Why do you think a student interested in government and politics would want to pursue a career in Legal Administration and not directly go to law school to become a lawyer? (law firm administration...
Why do you think a student interested in government and politics would want to pursue a career in Legal Administration and not directly go to law school to become a lawyer? (law firm administration specifically)
As someone who spent many years working for the U.S. Congress, and was surrounded by lawyers on a daily basis, and who eschewed the law school option in favor of pursuing a doctorate, I have frequently been asked by college students what path I believe they should take with regard to graduate-level education. My answer, with rare exceptions, has been law school, and preferably a joint master's degree/juris doctor program, where three years of law school are interchanged with a two-year master's degree program. The master's degree would be chosen on the basis of the individual student's interests beyond the study of law, for example, international affairs, political science, or public administration.
Whether a student wants (and, bear in mind that "wants" change with time and experience) to practice law or not, the law degree remains the most useful option. Law school not only teaches students about the law; it also teaches them to think about problems and issues in a particular way that will remain very useful throughout their professional careers. Additionally, activities associated with the study of law, such as internships with law firms and clerkships with judges, provide invaluable experience while enhancing one's resume or curriculum vitae.
One of the most beneficial aspects of law school, beyond the knowledge one attains -- knowledge that will prove useful throughout one's life -- is the flexibility a law school degree provides beyond other academic degrees like master's and doctorates. Once an individual has attained his or her JD degree, the option of pursuing a legal career never goes away, assuming, of course, eventual passage of a bar exam. That is a nice fallback position to have irrespective of any immediate interest in working as a lawyer. I've known many professionals who left their jobs in the late 20s or 30s to attend law school precisely because it does greatly expand the students' options with respect to a professional career. In short, it is hard to go wrong with a law school degree, unless, of course, one prefers to study medicine.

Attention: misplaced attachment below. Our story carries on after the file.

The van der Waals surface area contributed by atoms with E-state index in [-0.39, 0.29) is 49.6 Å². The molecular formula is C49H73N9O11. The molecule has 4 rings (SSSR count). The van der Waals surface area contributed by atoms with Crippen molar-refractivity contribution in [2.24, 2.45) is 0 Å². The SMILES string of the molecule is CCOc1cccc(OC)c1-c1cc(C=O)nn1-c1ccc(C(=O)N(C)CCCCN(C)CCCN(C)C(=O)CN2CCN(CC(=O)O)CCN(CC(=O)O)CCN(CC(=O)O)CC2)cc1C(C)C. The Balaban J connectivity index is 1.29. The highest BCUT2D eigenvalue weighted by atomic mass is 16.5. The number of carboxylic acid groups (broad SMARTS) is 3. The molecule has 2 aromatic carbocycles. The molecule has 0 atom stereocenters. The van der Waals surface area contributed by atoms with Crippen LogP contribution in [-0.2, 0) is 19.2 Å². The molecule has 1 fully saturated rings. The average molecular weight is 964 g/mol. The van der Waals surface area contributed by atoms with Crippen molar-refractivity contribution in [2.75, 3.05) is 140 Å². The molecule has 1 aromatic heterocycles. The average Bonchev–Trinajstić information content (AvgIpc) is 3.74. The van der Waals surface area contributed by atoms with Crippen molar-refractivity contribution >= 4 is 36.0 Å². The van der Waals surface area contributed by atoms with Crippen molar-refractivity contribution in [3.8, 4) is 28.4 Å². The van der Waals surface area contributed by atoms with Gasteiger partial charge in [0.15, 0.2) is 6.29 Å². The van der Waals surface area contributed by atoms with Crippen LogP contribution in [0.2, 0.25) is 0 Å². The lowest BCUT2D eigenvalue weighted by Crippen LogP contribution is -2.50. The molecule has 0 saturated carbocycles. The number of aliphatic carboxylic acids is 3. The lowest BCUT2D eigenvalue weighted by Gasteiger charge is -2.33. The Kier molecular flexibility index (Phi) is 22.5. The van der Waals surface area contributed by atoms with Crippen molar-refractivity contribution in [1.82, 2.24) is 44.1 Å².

Many students do not want to attend law school because their interests lie in a more narrowly focused field of study, and they very much hope to earn a degree in a field of study reflective of those interests. That is why the joint MA/JD option is attractive to many people. The student enjoys the benefit of the specialized field of study while also working towards the juris doctor degree.
An interest in politics is admirable, and lawyers are the most representative profession in elective politics, as it is among their key aides. Certainly, other professions produce politicians; I personally knew two former morticians who decided to run for office and enjoyed long careers in Congress. The interest in politics, campaigning and public policy are all more important than the field of study one pursued in his or her youth. Academic qualifications and work experience, however, will help considerably in attaining that goal.